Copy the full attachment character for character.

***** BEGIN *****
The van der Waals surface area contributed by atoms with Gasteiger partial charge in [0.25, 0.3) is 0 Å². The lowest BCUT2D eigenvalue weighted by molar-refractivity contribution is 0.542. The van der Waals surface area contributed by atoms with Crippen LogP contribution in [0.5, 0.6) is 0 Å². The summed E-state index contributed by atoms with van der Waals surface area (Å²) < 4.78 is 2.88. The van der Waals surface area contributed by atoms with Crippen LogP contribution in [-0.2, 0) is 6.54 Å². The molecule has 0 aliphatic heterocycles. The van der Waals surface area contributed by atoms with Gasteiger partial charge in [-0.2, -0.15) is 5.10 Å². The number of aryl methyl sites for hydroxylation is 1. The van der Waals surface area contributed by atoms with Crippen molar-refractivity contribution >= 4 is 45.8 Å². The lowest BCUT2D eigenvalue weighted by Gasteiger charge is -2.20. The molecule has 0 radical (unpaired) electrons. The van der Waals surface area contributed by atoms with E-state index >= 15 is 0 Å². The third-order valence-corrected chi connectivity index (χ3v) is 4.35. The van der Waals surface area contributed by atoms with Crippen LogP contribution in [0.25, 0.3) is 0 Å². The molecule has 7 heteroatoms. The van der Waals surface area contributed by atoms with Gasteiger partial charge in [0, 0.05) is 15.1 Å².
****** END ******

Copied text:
The van der Waals surface area contributed by atoms with Gasteiger partial charge in [0.25, 0.3) is 0 Å². The lowest BCUT2D eigenvalue weighted by molar-refractivity contribution is 0.542. The van der Waals surface area contributed by atoms with Crippen LogP contribution in [0.5, 0.6) is 0 Å². The summed E-state index contributed by atoms with van der Waals surface area (Å²) < 4.78 is 2.88. The van der Waals surface area contributed by atoms with Crippen LogP contribution in [-0.2, 0) is 6.54 Å². The molecule has 0 aliphatic heterocycles. The van der Waals surface area contributed by atoms with Gasteiger partial charge in [-0.2, -0.15) is 5.10 Å². The number of aryl methyl sites for hydroxylation is 1. The van der Waals surface area contributed by atoms with Crippen molar-refractivity contribution >= 4 is 45.8 Å². The lowest BCUT2D eigenvalue weighted by Gasteiger charge is -2.20. The molecule has 0 radical (unpaired) electrons. The van der Waals surface area contributed by atoms with E-state index >= 15 is 0 Å². The third-order valence-corrected chi connectivity index (χ3v) is 4.35. The van der Waals surface area contributed by atoms with Crippen LogP contribution in [0.25, 0.3) is 0 Å². The molecule has 7 heteroatoms. The van der Waals surface area contributed by atoms with Gasteiger partial charge in [0, 0.05) is 15.1 Å².